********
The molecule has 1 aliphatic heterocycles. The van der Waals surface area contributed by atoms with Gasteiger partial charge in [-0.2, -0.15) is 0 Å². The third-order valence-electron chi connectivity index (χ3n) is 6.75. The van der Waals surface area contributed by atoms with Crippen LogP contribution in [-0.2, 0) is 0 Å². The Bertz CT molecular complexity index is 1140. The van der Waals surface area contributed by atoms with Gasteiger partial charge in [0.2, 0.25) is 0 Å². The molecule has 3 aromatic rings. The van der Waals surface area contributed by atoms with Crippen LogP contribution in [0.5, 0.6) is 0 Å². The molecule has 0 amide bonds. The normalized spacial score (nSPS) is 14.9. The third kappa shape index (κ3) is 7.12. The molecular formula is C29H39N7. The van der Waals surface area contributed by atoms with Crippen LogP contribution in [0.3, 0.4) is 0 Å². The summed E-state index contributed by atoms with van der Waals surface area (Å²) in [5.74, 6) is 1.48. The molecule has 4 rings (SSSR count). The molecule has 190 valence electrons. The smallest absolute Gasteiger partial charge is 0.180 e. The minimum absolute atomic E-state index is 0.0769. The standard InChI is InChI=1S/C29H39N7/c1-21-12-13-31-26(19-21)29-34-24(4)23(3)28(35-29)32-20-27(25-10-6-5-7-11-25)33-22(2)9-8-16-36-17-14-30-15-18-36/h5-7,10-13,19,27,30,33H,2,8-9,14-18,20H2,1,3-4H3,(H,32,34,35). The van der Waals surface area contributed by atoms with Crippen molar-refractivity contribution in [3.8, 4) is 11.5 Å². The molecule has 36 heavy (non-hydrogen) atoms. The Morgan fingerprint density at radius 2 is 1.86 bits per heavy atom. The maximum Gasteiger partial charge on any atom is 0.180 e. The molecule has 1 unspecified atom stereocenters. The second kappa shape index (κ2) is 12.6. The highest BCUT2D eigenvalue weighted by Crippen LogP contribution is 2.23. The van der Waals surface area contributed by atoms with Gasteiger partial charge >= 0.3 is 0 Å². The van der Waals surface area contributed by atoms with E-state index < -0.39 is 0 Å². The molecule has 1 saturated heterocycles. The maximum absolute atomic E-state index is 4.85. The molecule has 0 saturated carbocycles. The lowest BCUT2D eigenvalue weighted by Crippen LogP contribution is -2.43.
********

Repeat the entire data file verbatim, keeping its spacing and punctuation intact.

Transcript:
The molecule has 1 aliphatic heterocycles. The van der Waals surface area contributed by atoms with Gasteiger partial charge in [-0.2, -0.15) is 0 Å². The third-order valence-electron chi connectivity index (χ3n) is 6.75. The van der Waals surface area contributed by atoms with Crippen LogP contribution in [-0.2, 0) is 0 Å². The Bertz CT molecular complexity index is 1140. The van der Waals surface area contributed by atoms with Gasteiger partial charge in [0.2, 0.25) is 0 Å². The molecule has 3 aromatic rings. The van der Waals surface area contributed by atoms with Crippen LogP contribution in [0.5, 0.6) is 0 Å². The molecule has 0 amide bonds. The normalized spacial score (nSPS) is 14.9. The third kappa shape index (κ3) is 7.12. The molecular formula is C29H39N7. The van der Waals surface area contributed by atoms with Crippen LogP contribution in [0.3, 0.4) is 0 Å². The summed E-state index contributed by atoms with van der Waals surface area (Å²) in [5.74, 6) is 1.48. The molecule has 4 rings (SSSR count). The molecule has 190 valence electrons. The smallest absolute Gasteiger partial charge is 0.180 e. The minimum absolute atomic E-state index is 0.0769. The standard InChI is InChI=1S/C29H39N7/c1-21-12-13-31-26(19-21)29-34-24(4)23(3)28(35-29)32-20-27(25-10-6-5-7-11-25)33-22(2)9-8-16-36-17-14-30-15-18-36/h5-7,10-13,19,27,30,33H,2,8-9,14-18,20H2,1,3-4H3,(H,32,34,35). The van der Waals surface area contributed by atoms with Crippen molar-refractivity contribution in [3.8, 4) is 11.5 Å². The molecule has 36 heavy (non-hydrogen) atoms. The Morgan fingerprint density at radius 2 is 1.86 bits per heavy atom. The maximum Gasteiger partial charge on any atom is 0.180 e. The molecule has 1 unspecified atom stereocenters. The second kappa shape index (κ2) is 12.6. The highest BCUT2D eigenvalue weighted by Crippen LogP contribution is 2.23. The van der Waals surface area contributed by atoms with Gasteiger partial charge >= 0.3 is 0 Å². The van der Waals surface area contributed by atoms with E-state index < -0.39 is 0 Å². The molecule has 1 saturated heterocycles. The maximum absolute atomic E-state index is 4.85. The molecule has 0 saturated carbocycles. The lowest BCUT2D eigenvalue weighted by Crippen LogP contribution is -2.43.